This court finds nothing in the FTCA that would indicate that Congress intended for the FTCA to apply to acts or omissions which arose in Antarctica. The common sense and common speech meaning of the phrase "in a foreign country" used in section 2680(k) includes Antarctica in that it is not within the territorial jurisdiction of the United States. There is no indication that Congress intended to exclude from the common sense meaning of the phrase "in a foreign country" regions that while not within the territorial jurisdiction of the United States, are not under the domination of another foreign nation or country, assuming for the sake of argument that Antarctica can be considered to be governless.

Furthermore, to apply the FTCA to torts occurring in stateless foreign regions would lead to unnecessary inconsistencies within the provisions of the FTCA itself. The choice of law provision of the FTCA reads, in relevant part, as follows:

The district courts ... shall have exclusive jurisdiction of civil actions on claims against the United States ... under circumstances where the United States,
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4 practice notes
  • Smith v. United States, No. 91-1538
    • United States
    • United States Supreme Court
    • March 8, 1993
    ...Upon the motion of the United States, the District Court dismissed petitioner's complaint for lack of subject-matter jurisdiction, 702 F.Supp. 1480 (1989), holding that her claim was barred by 28 U.S.C. § 2680(k), the foreign-country exception. Section 2680(k) precludes the exercise of juri......
  • Smith v. U.S., No. 89-35088
    • United States
    • United States Courts of Appeals. United States Court of Appeals (9th Circuit)
    • December 24, 1991
    ...in Antarctica. The district court dismissed her claim under the "foreign country" exception to the statute. Smith v. United States, 702 F.Supp. 1480 (D.Or.1989). We affirm. "The United States, as a sovereign entity, is immune from suit unless it has consented to be sued." Cominotto v. Unite......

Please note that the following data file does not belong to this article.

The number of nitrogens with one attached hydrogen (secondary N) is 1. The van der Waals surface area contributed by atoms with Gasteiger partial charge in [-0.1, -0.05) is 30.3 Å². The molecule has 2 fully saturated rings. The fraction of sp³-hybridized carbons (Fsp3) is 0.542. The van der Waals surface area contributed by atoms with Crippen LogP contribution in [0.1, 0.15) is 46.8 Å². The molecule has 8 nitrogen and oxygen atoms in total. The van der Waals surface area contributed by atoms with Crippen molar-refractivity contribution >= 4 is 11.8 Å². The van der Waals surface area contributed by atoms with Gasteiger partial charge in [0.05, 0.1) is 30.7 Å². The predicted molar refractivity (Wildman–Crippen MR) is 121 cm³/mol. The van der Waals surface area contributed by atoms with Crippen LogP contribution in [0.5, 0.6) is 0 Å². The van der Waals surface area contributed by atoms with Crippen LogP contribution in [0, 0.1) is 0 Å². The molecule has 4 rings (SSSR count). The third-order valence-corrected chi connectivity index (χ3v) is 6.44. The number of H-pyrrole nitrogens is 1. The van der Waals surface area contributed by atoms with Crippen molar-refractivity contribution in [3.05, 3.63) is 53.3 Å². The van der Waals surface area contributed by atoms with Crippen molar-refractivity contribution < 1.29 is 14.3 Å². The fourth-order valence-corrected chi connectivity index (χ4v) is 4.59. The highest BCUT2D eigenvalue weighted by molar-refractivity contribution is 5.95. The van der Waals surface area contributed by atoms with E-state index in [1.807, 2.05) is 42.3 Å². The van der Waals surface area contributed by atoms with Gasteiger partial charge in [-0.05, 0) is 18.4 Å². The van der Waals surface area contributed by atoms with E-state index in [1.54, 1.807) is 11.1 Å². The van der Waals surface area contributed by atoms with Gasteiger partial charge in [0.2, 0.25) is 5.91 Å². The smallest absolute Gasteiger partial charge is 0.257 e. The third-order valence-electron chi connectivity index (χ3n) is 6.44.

• Smith v. U.S., No. 89-35088
    • United States
    • United States Courts of Appeals. United States Court of Appeals (9th Circuit)
    • May 1, 1991
    ...in Antarctica. The district court dismissed her claim under the "foreign country" exception to the statute. Smith v. United States, 702 F.Supp. 1480 (D.Or.1989). We affirm. "The United States, as a sovereign entity, is immune from suit unless it has consented to be sued." Cominotto v. Unite......
  • S.H. v. United States, No. CIV. S-11-1963 LKK DAD
    • United States
    • United States District Courts. 9th Circuit. United States District Courts. 9th Circuit. Eastern District of California
    • November 18, 2013
    ...of sovereign immunity applies, the court must dismiss the case for lack of subject matter jurisdiction). 7. Contra, Smith v. U.S., 702 F. Supp. 1480, 1481 (D. Or. 1989) ("In order to establish jurisdiction under the FTCA, plaintiff has the burden to demonstrate that her case falls within th......
4 cases
  • Smith v. United States, No. 91-1538
    • United States
    • United States Supreme Court
    • March 8, 1993
    ...Upon the motion of the United States, the District Court dismissed petitioner's complaint for lack of subject-matter jurisdiction, 702 F.Supp. 1480 (1989), holding that her claim was barred by 28 U.S.C. § 2680(k), the foreign-country exception. Section 2680(k) precludes the exercise of juri......
  • Smith v. U.S., No. 89-35088
    • United States
    • United States Courts of Appeals. United States Court of Appeals (9th Circuit)
    • December 24, 1991
    ...in Antarctica. The district court dismissed her claim under the "foreign country" exception to the statute. Smith v. United States, 702 F.Supp. 1480 (D.Or.1989). We affirm. "The United States, as a sovereign entity, is immune from suit unless it has consented to be sued." Cominotto v. Unite......
  • Smith v. U.S., No. 89-35088
    • United States
    • United States Courts of Appeals. United States Court of Appeals (9th Circuit)
    • May 1, 1991
    ...in Antarctica. The district court dismissed her claim under the "foreign country" exception to the statute. Smith v. United States, 702 F.Supp. 1480 (D.Or.1989). We affirm. "The United States, as a sovereign entity, is immune from suit unless it has consented to be sued." Cominotto v. Unite......
  • S.H. v. United States, No. CIV. S-11-1963 LKK DAD
    • United States
    • United States District Courts. 9th Circuit. United States District Courts. 9th Circuit. Eastern District of California
    • November 18, 2013
    ...of sovereign immunity applies, the court must dismiss the case for lack of subject matter jurisdiction). 7. Contra, Smith v. U.S., 702 F. Supp. 1480, 1481 (D. Or. 1989) ("In order to establish jurisdiction under the FTCA, plaintiff has the burden to demonstrate that her case falls within th......